Structure in Chemistry
CA14. Solutions to selected problems
With contributions from Dr. Edward McIntee, CSB/SJU
a) The substituents are always trans along the junctions between each pair of rings. The steroids resemble a series of trans-decalin structures.
b) The overall structure would be more wide and wavy like a trans-decalin, rather than curled or boxy like a cis-decalin.
a) Bicyclo[2.1.1]hexane b) Bicyclo[3.2.1]octane c) Bicyclo[2.1.0]pentane (more commonly called "housane")
d) Bicyclo[2.2.2]octane e) cis-Bicyclo[3.3.0]octane
f) cis-Bicyclo[1.1.0]butane g) Bicyclo[1.1.1]pentane h) Bicyclo[4.3.3]dodecane
Although we could sketch out many rings using adamantane, just three rings are needed to include all the carbon atoms in the structure. Thus, adamantane is considered a tricyclic system. The systematic nomenclature of tricyclic systems gets a little more complicated, so we won't worry about that.
If cyclodecane adopted a regular diamond lattice conformation, there would be a whopping 8 atom interaction in the middle of the ring. That interaction isn't even included in our basis set. It would cost at least 6-7 kcal/mol. As a result, the cyclodecane adopts a twisted structure to avoid this interaction.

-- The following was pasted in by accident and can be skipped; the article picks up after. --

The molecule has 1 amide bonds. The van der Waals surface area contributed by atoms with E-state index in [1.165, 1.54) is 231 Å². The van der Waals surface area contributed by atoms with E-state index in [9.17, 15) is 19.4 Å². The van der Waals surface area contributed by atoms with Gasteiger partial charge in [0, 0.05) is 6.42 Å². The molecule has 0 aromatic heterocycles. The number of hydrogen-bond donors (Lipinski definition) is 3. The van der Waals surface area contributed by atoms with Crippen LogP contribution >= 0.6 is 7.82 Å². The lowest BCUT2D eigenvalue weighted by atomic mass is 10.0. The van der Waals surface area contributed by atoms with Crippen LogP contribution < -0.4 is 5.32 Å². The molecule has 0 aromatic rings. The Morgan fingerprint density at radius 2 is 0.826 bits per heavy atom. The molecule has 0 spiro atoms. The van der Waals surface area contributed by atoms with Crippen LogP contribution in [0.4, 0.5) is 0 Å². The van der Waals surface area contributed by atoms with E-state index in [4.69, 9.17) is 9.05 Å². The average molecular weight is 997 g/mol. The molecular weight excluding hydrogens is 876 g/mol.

a) The β-D-glucose isomer should be the more stable isomer. The β-D-glucose
isomer places the C1 hydroxyl group in the equatorial position.
b) The β-D-glucose isomer should be the more abundant isomer.
c) This is due to something called the anomeric effect. In solvents of modest polarity, such as dicholoromethane, the α-D-glucose isomer is not as polar as the β-D-glucose isomer. In the α-D-glucose isomer the dipoles of the ring oxygen and the C1 hydroxyl group opposing each other (therefore the overall effect is the molecule is less polar). In addition, the α-D-glucose isomer is stabilized by hyper conjugation of the ring oxygen and C1. For more information see http://en.wikipedia.org/wiki/Anomeric_effect
d) A more polar environment would promote having more of the β-D-glucose isomer around. In the β-D-glucose isomer, the dipoles of the ring oxygen and the C1 hydroxyl group align each other (therefore the overall effect is the molecule is more polar).
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Structure & Reactivity in Organic, Biological and Inorganic Chemistry by Chris Schaller is licensed under a Creative Commons Attribution-NonCommercial 3.0 Unported License.
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